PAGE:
The Flowers of Lady de Clifford

A garden can be a very transitory thing. At Kings Weston we have the buildings, most of the remaining parkland features, and many mature trees, but we are missing an important dimension of its history; its flowers. To get an insight of how flowers might have been used at Kings Weston it has been helpful to try and understand the people who lived their and their passions. Research has recently uncovered details of the life of Sophia, Lady de Clifford, wife of Edward Southwell III, and has helped us gain new insight into the estate.

Sophia, mrs Edward Southwell, later Lady de Clifford (1743-1828)  *oil on canvas *79.5 by 65.5 cm  *1766Sophia was from a wealthy and influential Irish family, the Campbell’s of Mouth Campbell, and married Edward Southwell in August 1765. Their marriage seems to have been one of love rather than simple convenience, though a substantial dowry would not have been unwelcome to Edward who had ambitious designs for his political career as well as for Kings Weston. Sophy, as Edward affectionately called her, bore nine children. In 1776 she became Lady de Clifford when her husband successfully established his claim to a Barony. Their happy life together was cut short suddenly when, in the following year, Edward died.

On his death their son, also Edward, was still in his minority, and executors took control of Kings Weston. Sophia received a regular allowance from the estate, but the house was no longer hers, and, now as the Dowager Lady de Clifford,  she would have been obliged to start a new life for herself. It appears she had moved out by 1786 when a contract for maintaining the grounds by an external contractor, rather than staff, was agreed by the executors.

358f5602-6e82-4618-ae45-b7e4e7c73cb7We have little personal detail about Sophia before this time – perhaps she was in the shadow of her husband – but in the decades that followed she made her own impression on the world, driven by a passion for plants. Starting first at a house she rented at Nyn Park, near Barnet, and later moving permanently to a villa in Paddington, she built up a nationally important and famous collection of exotic flowers brought there from all corners of the known world.

Between 1793 and her death in 1828 the popular botany journals of the time brimmed, not only with illustrations of plants she’d nurtured, but also great praise for her scientific approach to Botany which “all the collectors and professors of science stand much indebted for the zeal and patronage which her Ladyship has shown in her endeavours to promote it”. Titles such as Botanists Repository, Botanical Register, Exotic Botany and Curtis’s Botanical magazine all relied heavily on access to her unrivalled collection, and several plant species were named in ed8fa32f-9aab-4b50-b0bc-07286095eba0honour of her (though subsequently names have altered). At least three books on the growing of flowers and other exotics were dedicated to her during the same period.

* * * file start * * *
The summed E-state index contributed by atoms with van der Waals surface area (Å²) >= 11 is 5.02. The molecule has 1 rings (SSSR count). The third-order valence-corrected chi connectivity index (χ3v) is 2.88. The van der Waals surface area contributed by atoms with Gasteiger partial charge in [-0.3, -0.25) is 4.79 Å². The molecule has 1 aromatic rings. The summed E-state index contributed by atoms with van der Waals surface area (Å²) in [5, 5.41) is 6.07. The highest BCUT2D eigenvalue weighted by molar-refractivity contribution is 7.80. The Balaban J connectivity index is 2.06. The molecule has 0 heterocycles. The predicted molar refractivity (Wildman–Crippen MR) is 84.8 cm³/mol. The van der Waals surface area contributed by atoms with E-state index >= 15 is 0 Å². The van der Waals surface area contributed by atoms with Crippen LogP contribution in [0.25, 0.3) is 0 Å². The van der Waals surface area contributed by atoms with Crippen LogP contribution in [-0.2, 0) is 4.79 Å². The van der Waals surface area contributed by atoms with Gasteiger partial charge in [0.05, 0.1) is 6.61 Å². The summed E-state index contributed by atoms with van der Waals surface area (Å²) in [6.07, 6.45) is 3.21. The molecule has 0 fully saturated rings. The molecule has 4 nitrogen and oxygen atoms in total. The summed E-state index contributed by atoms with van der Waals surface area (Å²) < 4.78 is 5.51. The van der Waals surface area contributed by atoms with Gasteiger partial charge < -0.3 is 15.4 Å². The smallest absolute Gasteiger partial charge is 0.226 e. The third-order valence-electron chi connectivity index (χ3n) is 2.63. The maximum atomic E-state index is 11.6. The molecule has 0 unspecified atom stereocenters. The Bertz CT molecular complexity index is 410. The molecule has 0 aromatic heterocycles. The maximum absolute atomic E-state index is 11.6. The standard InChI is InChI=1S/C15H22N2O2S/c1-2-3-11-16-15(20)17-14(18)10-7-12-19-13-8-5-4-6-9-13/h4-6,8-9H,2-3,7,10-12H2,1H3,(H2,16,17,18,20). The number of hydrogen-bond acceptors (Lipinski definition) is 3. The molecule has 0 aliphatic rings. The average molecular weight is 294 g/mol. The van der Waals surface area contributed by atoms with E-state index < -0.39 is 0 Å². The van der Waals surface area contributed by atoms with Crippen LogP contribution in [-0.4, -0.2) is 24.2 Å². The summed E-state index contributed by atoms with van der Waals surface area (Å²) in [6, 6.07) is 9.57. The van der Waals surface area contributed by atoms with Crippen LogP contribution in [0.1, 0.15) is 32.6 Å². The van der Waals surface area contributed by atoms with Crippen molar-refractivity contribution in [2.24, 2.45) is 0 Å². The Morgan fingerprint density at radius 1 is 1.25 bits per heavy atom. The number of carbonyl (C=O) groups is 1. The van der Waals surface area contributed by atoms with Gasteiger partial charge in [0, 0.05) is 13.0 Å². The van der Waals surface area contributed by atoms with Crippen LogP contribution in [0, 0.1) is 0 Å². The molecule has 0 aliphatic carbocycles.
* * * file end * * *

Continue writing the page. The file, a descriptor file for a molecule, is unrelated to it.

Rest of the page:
Many of her plants were grown from seed or bulb in her hothouses, stove houses, or conservatory, and in this way she was identified as the introducer into the UK of such plants as the Australian Waratah, and a South African Ixia. Some-such plants were amongst the only growing in Europe, and the collection boasted imports as far-afield as Minorca, the West Indies, Guinea, Ceylon, and Mauritius.

What then can this tell us about Kings Weston? Its certain that Sophia nurtured her fascination with flowers from an early age, and when she married Edward she would have found in him a shared interest in gardening. The design of the eating parlour fire surround with cascading roses, completed in the year of their marriage, is sure to have been designed to delight her and the incorporation of the two tiny forget-me-nots was a symbol of their union.

As the refurbishment of Kings Weston House continued Sophy’s taste must have begun to exert itself. Whilst Thomas Stocking’s stucco ceiling in the eating parlour was rigid and formulaic, that of the Drawing Room, designed the year following, is an explosion of flowers swagged, and re-swagged across the whole  of its surface. The flowered theme was reprised in the design of the Saloon (Main Hall) where roses, tulips, jasmine, and more sprigs of forget-me-nots dance around the ceiling. 91947f30-1163-4a79-bac6-dd663397b193

Before their marriage Edward had already begun the construction of the walled gardens and stables behind the house on present Napier Miles Road, but it may have been to satisfy Sophy’s growing interest that in about 1772 a vast new glasshouse was constructed on a former orchard. Stretching over 30m in length, and carefully orientated southward to gain maximum benefit from the sun it once projected far above the roof of the adjacent stables as a major feature of the estate. Its ruins, still standing almost 7m tall, can still be found close to the stables and ice house.

The garden designer Thomas Wright greatly admired the glasshouse on a visit, but the French diplomat Malesherebes gives us the only scant detail as to what grew there. Writing in 1785, after Sophia had departed, he noted “the vast hothouses, and a house made ​​entirely of glass, both walls and roofs, which is 54 feet long by 30 wide. The exotic plants think they are in the natural earth, and I have never seen such beautiful bamboos or Bengal figs anywhere“.

Whilst reforming the parkland of Kings Weston was the obsession of Edward, the gardens must surely have received attention from Sophy too. The 1772 estate plan by Issac Taylor offers tantalising suggestions of planting around the Echo, the ‘Terras’, and in other areas, where flowers may have played a more intimate role. Sadly we have nothing to tell us of what might have been, but for the fascinating legacy of Sophia, Lady de Clifford.


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